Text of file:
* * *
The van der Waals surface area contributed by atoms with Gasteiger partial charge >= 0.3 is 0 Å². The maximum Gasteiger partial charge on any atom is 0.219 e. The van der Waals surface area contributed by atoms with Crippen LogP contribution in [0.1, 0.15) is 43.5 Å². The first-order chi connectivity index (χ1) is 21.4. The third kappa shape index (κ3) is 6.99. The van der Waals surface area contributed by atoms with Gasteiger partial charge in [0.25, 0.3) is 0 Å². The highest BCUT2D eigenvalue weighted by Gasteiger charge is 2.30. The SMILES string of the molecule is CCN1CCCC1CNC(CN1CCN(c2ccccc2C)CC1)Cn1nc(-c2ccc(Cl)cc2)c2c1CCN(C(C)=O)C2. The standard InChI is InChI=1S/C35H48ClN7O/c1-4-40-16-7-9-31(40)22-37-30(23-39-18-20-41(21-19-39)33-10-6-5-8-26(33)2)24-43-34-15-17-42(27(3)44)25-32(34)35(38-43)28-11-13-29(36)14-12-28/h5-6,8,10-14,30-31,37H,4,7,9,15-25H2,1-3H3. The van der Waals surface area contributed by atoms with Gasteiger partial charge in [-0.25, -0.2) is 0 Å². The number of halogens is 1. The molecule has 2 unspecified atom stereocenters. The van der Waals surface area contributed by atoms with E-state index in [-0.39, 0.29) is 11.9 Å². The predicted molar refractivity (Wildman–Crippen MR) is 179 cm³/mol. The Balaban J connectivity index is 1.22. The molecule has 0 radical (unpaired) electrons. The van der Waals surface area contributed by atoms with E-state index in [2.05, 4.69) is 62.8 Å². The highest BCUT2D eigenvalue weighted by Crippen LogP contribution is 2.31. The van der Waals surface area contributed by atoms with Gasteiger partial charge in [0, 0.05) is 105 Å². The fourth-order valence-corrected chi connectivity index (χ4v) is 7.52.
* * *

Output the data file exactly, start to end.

The van der Waals surface area contributed by atoms with Gasteiger partial charge >= 0.3 is 0 Å². The maximum Gasteiger partial charge on any atom is 0.219 e. The van der Waals surface area contributed by atoms with Crippen LogP contribution in [0.1, 0.15) is 43.5 Å². The first-order chi connectivity index (χ1) is 21.4. The third kappa shape index (κ3) is 6.99. The van der Waals surface area contributed by atoms with Gasteiger partial charge in [0.25, 0.3) is 0 Å². The highest BCUT2D eigenvalue weighted by Gasteiger charge is 2.30. The SMILES string of the molecule is CCN1CCCC1CNC(CN1CCN(c2ccccc2C)CC1)Cn1nc(-c2ccc(Cl)cc2)c2c1CCN(C(C)=O)C2. The standard InChI is InChI=1S/C35H48ClN7O/c1-4-40-16-7-9-31(40)22-37-30(23-39-18-20-41(21-19-39)33-10-6-5-8-26(33)2)24-43-34-15-17-42(27(3)44)25-32(34)35(38-43)28-11-13-29(36)14-12-28/h5-6,8,10-14,30-31,37H,4,7,9,15-25H2,1-3H3. The van der Waals surface area contributed by atoms with Gasteiger partial charge in [-0.25, -0.2) is 0 Å². The number of halogens is 1. The molecule has 2 unspecified atom stereocenters. The van der Waals surface area contributed by atoms with E-state index in [-0.39, 0.29) is 11.9 Å². The predicted molar refractivity (Wildman–Crippen MR) is 179 cm³/mol. The Balaban J connectivity index is 1.22. The molecule has 0 radical (unpaired) electrons. The van der Waals surface area contributed by atoms with E-state index in [2.05, 4.69) is 62.8 Å². The highest BCUT2D eigenvalue weighted by Crippen LogP contribution is 2.31. The van der Waals surface area contributed by atoms with Gasteiger partial charge in [0, 0.05) is 105 Å². The fourth-order valence-corrected chi connectivity index (χ4v) is 7.52.